Diet

The feeding of "renal-friendly" veterinary diets has been shown in several studies of clinical cats to exert a positive effect on survival times and fewer numbers of uremic crises. The survival times was 16 months for cats with CRF that were eating any of 7 renal kidney diets compared to 7 months when maintenance foods were fed. What exactly in these renal diets confers the extension in life is not known. Traditionally, benefits of such diets are attributed to the well-known protective effects of dietary phosphorus restriction (with or without lowering of PTH). Recent support has developed that those diets with higher eicosapentaenoic acid content confer further protection.

Renal diets may provide sufficient dietary phosphate restriction during early stages of CKD but often dietary phosphate binders are needed. Diet and binders should be prescribed to effect of serum phosphorus and PTH levels. Normal serum phosphorus concentrations are desirable but do not guarantee that PTH is normal. Chitosan in combination with calcium carbonate has been marketed as a phosphate binder for cats in recent years (Epakatin, Vetoquinol)--one study in chronic renal failure cats has shown an effect of this product to lower serum phosphorus in those eating a normal diet after 35 days. Lanthanum carbonate is a potent phosphate binder that appears to be an emerging favorite phosphate binder in human nephrology, but there are no reports of its use in cats yet.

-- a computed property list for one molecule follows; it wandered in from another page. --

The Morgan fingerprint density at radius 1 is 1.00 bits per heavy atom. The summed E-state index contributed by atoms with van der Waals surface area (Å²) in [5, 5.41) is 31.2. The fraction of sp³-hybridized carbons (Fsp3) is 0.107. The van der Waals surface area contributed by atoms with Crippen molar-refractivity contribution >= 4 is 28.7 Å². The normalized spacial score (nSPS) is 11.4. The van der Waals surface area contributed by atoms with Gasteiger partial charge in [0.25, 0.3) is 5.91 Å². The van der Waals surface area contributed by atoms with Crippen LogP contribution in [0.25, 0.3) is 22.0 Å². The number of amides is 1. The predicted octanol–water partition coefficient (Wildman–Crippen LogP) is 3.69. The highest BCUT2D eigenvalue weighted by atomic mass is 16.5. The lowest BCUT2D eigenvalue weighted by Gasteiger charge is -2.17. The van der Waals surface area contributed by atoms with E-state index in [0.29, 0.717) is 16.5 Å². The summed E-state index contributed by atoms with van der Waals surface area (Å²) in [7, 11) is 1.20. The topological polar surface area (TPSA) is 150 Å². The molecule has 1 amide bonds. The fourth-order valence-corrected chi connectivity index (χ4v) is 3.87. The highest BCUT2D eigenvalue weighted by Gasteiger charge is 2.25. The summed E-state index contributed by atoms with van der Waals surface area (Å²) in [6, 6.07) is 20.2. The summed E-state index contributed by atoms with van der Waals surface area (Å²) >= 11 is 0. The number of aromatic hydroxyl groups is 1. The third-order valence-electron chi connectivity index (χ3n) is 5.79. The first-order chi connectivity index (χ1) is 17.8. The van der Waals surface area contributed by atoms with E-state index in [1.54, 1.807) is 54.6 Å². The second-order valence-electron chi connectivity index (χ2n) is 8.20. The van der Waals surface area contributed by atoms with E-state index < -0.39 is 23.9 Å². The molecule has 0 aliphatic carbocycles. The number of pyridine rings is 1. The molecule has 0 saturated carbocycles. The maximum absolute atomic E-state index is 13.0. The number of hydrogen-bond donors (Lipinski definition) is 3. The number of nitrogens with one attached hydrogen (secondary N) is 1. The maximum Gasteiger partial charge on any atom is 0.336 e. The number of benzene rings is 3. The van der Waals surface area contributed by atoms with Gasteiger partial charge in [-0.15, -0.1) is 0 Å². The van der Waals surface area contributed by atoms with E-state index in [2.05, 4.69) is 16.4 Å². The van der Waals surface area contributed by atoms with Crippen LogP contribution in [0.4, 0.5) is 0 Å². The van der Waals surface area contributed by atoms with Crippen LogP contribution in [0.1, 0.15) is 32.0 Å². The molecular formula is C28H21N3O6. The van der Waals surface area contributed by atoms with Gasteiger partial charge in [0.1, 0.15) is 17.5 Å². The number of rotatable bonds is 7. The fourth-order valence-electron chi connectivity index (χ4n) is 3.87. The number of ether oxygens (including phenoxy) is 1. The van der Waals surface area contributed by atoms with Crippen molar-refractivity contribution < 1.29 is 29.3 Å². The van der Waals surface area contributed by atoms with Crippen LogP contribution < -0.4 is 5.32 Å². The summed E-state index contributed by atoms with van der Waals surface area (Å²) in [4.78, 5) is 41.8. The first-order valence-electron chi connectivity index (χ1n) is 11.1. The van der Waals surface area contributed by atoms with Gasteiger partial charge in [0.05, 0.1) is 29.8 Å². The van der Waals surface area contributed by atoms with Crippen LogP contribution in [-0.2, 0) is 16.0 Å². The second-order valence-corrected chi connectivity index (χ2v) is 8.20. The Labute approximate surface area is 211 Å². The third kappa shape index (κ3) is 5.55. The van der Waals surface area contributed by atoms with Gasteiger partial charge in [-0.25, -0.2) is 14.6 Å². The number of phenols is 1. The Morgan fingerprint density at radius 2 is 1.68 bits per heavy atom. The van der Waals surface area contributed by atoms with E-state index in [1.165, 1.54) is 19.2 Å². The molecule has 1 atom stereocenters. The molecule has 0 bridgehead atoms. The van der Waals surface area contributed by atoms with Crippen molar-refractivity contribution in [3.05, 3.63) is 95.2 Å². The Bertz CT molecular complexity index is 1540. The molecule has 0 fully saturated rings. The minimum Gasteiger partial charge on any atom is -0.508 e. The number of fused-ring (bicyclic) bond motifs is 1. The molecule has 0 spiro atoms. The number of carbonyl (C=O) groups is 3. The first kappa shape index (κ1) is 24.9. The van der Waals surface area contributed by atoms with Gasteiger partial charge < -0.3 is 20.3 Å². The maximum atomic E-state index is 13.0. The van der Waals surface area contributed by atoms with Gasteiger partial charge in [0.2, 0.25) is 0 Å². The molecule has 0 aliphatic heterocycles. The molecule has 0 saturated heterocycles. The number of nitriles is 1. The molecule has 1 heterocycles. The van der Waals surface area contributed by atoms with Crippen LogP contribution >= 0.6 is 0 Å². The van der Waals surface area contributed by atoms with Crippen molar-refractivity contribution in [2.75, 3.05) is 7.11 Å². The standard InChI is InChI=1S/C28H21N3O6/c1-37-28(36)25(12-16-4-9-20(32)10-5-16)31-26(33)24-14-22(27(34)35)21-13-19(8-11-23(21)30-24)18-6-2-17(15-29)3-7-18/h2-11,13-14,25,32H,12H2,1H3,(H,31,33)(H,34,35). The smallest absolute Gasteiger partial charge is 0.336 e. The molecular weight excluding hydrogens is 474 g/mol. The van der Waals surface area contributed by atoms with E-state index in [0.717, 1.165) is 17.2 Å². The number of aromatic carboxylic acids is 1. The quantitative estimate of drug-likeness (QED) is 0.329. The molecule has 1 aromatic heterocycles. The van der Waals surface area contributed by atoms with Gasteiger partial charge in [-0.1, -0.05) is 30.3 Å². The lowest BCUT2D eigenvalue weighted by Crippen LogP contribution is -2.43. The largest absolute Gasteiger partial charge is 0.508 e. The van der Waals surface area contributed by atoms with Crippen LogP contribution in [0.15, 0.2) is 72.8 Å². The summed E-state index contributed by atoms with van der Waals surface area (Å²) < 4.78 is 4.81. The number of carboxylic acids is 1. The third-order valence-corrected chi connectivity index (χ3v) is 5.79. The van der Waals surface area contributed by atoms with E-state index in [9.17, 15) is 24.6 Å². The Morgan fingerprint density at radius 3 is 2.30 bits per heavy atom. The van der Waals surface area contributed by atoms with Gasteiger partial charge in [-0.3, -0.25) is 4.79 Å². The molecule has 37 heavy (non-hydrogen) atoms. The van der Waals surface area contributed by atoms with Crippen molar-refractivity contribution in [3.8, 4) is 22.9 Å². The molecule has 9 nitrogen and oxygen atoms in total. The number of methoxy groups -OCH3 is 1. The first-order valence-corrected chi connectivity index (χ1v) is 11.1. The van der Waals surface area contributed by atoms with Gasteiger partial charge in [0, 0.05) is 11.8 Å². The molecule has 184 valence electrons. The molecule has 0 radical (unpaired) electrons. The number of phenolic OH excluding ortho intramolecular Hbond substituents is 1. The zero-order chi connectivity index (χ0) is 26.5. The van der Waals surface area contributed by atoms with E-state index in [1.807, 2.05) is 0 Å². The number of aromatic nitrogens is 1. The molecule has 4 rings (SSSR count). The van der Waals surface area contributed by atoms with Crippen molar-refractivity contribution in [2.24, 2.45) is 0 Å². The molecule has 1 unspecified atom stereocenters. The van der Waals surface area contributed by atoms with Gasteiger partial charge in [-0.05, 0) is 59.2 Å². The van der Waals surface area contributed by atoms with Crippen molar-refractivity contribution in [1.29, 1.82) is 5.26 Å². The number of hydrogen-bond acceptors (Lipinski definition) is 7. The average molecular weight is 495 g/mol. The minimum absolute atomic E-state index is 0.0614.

Management of Systemic Arterial Hypertension

Systemic hypertension occurs in 20 to 65% of cats with chronic renal failure when determined by methods that indirectly measure blood pressure. Levels of serum potassium have been negatively correlated with the development of hypertension in cats with CRF. The correlation of unregulated arterial hypertension to the progression of CRF has not been established in cats, but there are some preliminary studies in dogs and humans that suggest a positive relationship. It is likely that high systemic blood pressure is transmitted to the glomerular vessels, which promotes their injury. Cats that have systemic hypertension from a variety of causes have been shown to survive longest when their blood pressure is well controlled based on a recent study.